Palestinian polls postponed until Jerusalem voting guaranteed: Abbas
Addressing a meeting of Palestinian factions, Abbas said he had urged the international community to push Israel to allow campaigning and voting in east Jerusalem, an area annexed by the Jewish state in 1967 which Palestinians claim as their future capital.
But Abbas said the vote could not go ahead because Israel had provided no assurances regarding Jerusalem ahead of the legislative and presidential polls - called for May 22 and July 31 respectively.
"We decided to postpone the election until there is a guarantee on Jerusalem," the 85-year-old Palestinian leader said.
Palestinians in the Israeli-occupied West Bank and blockaded Gaza Strip have voiced hope that elections after a 15-year wait could help repair their fractured political system.
The polls were called following an agreement between Abbas's secular Fatah movement, which controls the West Bank and its long standing rival Hamas, which runs the Israeli-blockaded Gaza Strip.
Hamas said Wednesday that it would reject "any attempt to postpone the elections".
A delay risks inflaming tensions in the politically fractured Palestinian society and protesters in Ramallah swiftly denounced Abbas's move.
"We have an entire generation of young people that doesn't know what elections mean," protester Tariq Khudairi told AFP.
"This generation has the right to elect its leaders," he said.
Abbas critics have charged that he would use the Jerusalem issue to buy time as Fatah's prospects have been threatened by splinter factions.
Hamas, considered a terrorist group by most Western state, was seen as better organised than Fatah and well placed to gain ground the West Bank.
Abbas also has faced challenges from Fatah splinter factions, including one led by Nasser al-Kidwa, a nephew of iconic Palestinian leader Yasser Arafat, and another by a powerful, exiled former Fatah security chief, Mohammed Dahlan.
During the last Palestinian election, east Jerusalem residents cast ballots on the outskirts of the city and thousands voted in post offices, a symbolic move agreed to by Israel.
Israel's foreign ministry said this week that elections were "an internal Palestinian issue, and that Israel has no intention of intervening in them nor preventing them".
But it made no comment on voting in Jerusalem, the city it describes as its "undivided capital" and where it now bans all Palestinian political activity.
Abbas told PLO leaders that he had received a message from Israel saying it could not offer guidance on the Jerusalem issue because the Jewish state currently had no government.
Israel is itself mired in its worst ever political crisis, with no government yet formed following inconclusive March 23 elections.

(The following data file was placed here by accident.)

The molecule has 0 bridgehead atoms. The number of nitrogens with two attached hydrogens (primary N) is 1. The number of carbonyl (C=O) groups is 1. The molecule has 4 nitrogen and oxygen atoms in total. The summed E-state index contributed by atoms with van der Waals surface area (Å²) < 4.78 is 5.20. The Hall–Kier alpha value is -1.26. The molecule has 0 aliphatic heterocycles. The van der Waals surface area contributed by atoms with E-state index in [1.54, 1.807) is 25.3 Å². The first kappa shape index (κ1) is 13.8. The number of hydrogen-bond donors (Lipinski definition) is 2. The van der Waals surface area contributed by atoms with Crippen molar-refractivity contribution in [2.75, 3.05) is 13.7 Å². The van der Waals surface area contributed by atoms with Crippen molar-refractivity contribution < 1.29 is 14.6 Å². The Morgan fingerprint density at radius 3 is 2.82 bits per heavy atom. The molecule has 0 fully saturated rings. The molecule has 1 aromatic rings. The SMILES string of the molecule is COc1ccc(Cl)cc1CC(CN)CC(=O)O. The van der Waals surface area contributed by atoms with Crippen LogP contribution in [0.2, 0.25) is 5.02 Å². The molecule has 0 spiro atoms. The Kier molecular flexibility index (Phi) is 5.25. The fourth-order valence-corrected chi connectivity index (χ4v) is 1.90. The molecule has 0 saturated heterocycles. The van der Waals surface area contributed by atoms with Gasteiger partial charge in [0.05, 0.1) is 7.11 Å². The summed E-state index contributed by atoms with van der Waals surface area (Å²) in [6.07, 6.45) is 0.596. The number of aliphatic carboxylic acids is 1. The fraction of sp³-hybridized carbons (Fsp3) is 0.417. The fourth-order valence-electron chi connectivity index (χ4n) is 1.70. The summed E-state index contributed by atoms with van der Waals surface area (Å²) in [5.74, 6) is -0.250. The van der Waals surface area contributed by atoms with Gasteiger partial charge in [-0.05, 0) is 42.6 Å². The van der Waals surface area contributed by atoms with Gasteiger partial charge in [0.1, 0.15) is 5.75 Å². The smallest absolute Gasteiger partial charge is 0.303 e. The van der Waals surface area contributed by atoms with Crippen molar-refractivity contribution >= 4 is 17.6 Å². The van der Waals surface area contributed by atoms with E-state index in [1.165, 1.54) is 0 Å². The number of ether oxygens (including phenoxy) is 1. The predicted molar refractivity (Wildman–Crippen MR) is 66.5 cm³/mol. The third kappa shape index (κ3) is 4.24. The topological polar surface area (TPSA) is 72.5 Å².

Abbas dismissed the Israeli message as "nonsense."
Speaking to reporters before Friday's announcement, Palestinian journalist and Abbas critic Nadia Harhash said using Jerusalem to justify postponement "is definitely not a smart move for the PA".
Harhash, an election candidate in anti-Abbas faction, argued it would give Israel de facto veto power over the Palestinian right to vote.
Hamas said a delay amount to a surrender to "the (Israeli) occupation's veto".
Tensions in Jerusalem surged at the weekend as Israeli police launched fierce attacks against Palestinians over the right to gather in an Old City plaza after evening Ramadan prayers.
Following several days of unrest that left dozens injured, Israeli police removed the barricades blocking the staired plaza at Damascus Gate, allowing Palestinians to resume their gatherings.
Read also: Abbas's Palestinian election theatre
Hamas said such "heroic victories" should encourage Palestinians to press ahead with Jerusalem voting. Factions
But heavier clashes resumed on Thursday following Abbas's announcement, with two people were arrested, Jerusalem police said.
The elections have been seen in part as a unified effort by Hamas and Fatah to bolster international faith in Palestinian governance ahead of possible renewed US-led diplomacy under President Joe Biden, after four years of Donald Trump that saw Washington endorse key Israeli objectives.
Analysts argued that Abbas had hoped the elections would allow Fatah and Hamas to continue sharing power, but felt threatened by the emergence of strong splinter factions and the rise of new groups critical of his leadership.
The main challenges to Abbas include the "Freedom list" headed by Kidwa, which has been endorsed by Marwan Barghouti, a popular leader serving multiple life sentences in Israel prison.
Ex Fatah security chief Dahlan, who poses another threat, has been credited with bringing coronavirus vaccines into Gaza and distributing financial aid across the enclave, as well as in the West Bank.
Agencies contributed to this report.